When Sam Billings told them and us last week that the rest of the world of cricket is “petrified” of England’s one-day cricketers, it prompted two distinct and conflicting reactions.
First: yes, good on him for talking up his side’s prospects in the build-up to the ICC Champions Trophy.
At last, it seems, England’s white-ball cricketers have broken the psychological shackles of believing themselves inferior to their opponents, a mindset that, while understandable and usually justified, has surely underpinned their failure to lift a single global 50-over trophy ever.
Installed as 3-1 co-favourites with Australia? We will have some of that, Billings was telling us, and how refreshing did that sound?
And then, the other thought.
Fresh home from his stint with Delhi Daredevils in the Indian Premier League, Billings reflected on how other teams and players have responded to the exploits of England stars like Ben Stokes, Jos Buttler, Chris Woakes and their skipper Eoin Morgan.
“The best thing about the IPL”, the Kent wicket-keeper-batsman enthused, “is that you share a dressing room with these guys and previously in this country we haven’t made one-day cricket a priority as such, but people are petrified of our side now.
“It’s very interesting to hear what other internationals think of our side. It’s kind of gone full circle – people now think we have a seriously good squad.”
No one is criticising Billings for his enthusiasm, of course and, on the face of it, it seems supportable.
Stokes has been truly outstanding, his brilliant century for Rising Pune Supergiant against Gujarat Lions the other week arguably the innings of the whole show, and although the others have not hit his heights, they have made crucial contributions along the way.
England’s record since they shed their old skin following the 2015 World Cup boasts seven wins from ten series and some huge totals, including their record 444 for three against Pakistan last summer.
Morgan is in charge of a settled and exciting side and any squad strong enough to omit emerging stars like Liam Livingstone, let alone an established one like Jonny Bairstow, cannot be too shabby.
But petrifying? Really?
Closer inspection of those results show that, of those wins, two came against a Pakistan side now ranked eighth in the ICC ODI standings, one against Sri Lanka (sixth), one against Bangladesh (seventh), one against West Indies (ninth) and one against Ireland (12th out of 12).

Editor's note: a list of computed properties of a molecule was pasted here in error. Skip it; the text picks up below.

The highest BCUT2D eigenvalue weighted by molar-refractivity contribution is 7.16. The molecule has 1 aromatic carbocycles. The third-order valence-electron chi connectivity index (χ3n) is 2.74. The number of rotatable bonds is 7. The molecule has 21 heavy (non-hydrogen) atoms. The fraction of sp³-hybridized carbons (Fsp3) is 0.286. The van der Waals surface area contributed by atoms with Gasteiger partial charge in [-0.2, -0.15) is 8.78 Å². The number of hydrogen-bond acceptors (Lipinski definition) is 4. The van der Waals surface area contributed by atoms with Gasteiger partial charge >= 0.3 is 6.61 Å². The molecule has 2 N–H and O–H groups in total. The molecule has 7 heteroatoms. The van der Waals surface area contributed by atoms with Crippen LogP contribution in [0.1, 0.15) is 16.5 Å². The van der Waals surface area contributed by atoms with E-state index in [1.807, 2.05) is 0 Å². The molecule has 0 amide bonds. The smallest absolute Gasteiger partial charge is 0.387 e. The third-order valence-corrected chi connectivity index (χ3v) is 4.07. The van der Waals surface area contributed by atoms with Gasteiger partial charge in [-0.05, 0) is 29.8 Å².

Their best performance was the first of the sequence, when they shocked beaten World Cup finalists New Zealand by racking up 408 in the first match at Edgbaston two summers ago summer and went on to win 3-2.
But against the three other teams currently standing above them in the world rankings, they have lost three out of three, to Australia, South Africa and India.
And a quick check of the rankings shows that, whatever the perception of his side’s achievement over the past two years, Morgan’s men are not currently first, second, third or fourth, but fifth.
Overall, then, hardly the form to strike fear into the hearts of the Proteas who, bringing three wins from their last three matches against England, arrived this week for a series of three matches in six days, starting at Headingley next Wednesday, that will tell us much more about England’s prospects in the Champions Trophy that begins on Thursday, June 1.
Assuming England avoid defeat in their opening match at The Oval against Bangladesh who, lest we forget, took one of the three matches the teams contested last winter, group ties against the Kiwis and the Aussies will determine whether the optimism of their supporters and the assessment of the bookies is actually justified. Form and status are not the only issues, of course.
On an entirely different level, while some will seek to excuse it as innocent inexperience, has Billings really never come across the concept of hubris?
If not, he might benefit from a quick flick through the discarded reputations of those who tempted the sporting fates too cheekily, too often or just too far.
True, Sir Alf Ramsey proved as good as his word when, on becoming manager of the England football team in 1963, he announced:” England will win the World Cup in 1966.”
Things did not go quite so well or Sven Goran Eriksson 40 years later when, prior to the 2006 tournament he told the world: “I think we will win this time,” thus guaranteeing their latest disappointment.
Tony Greig saying his England side intended to make the 1976 West Indies “grovel?” England 0 West Indies 3.
After returning from a spying mission to watch India’s new leg-spinner Anil Kumble in preparation for his side’s tour to the subcontinent in 1993, the England coach Keith Fletcher reported:” I didn’t see him turn a single ball from leg to off. I don’t believe we will have much problem with him.” Three straight Test defeats and 21 wickets for the bespectacled twirler later, his batsmen may have begged to differ.
More recently and certainly more pertinently, consider what Ashley Giles told The Cricket Paper at the end of April about what thoughts he allowed to linger in his mind as the final of the 2014 Champions Trophy against India drew to its climax, the match and England’s first global success seemingly within their grasp.
“Usually, for me, it’s not over until it’s over,” said their former ODI coach.
“But this was one of the only times in my career when I allowed myself to think: “we’ve done this.”
“We needed 20 from 16 balls to win (with six wickets remaining), Ravi (Bopara) and Morgs had just hit two sixes in six balls and I thought: “We’re actually going to win the match. Then we lose two wickets in two balls and the rest is history.”
History tells us that hubris in sport hardly ever ends well.
Sam Billings had better hope that, like Sir Alf, he turns out to be the exception that proves the rule.
This piece originally featured in The Cricket Paper, May 19 2017
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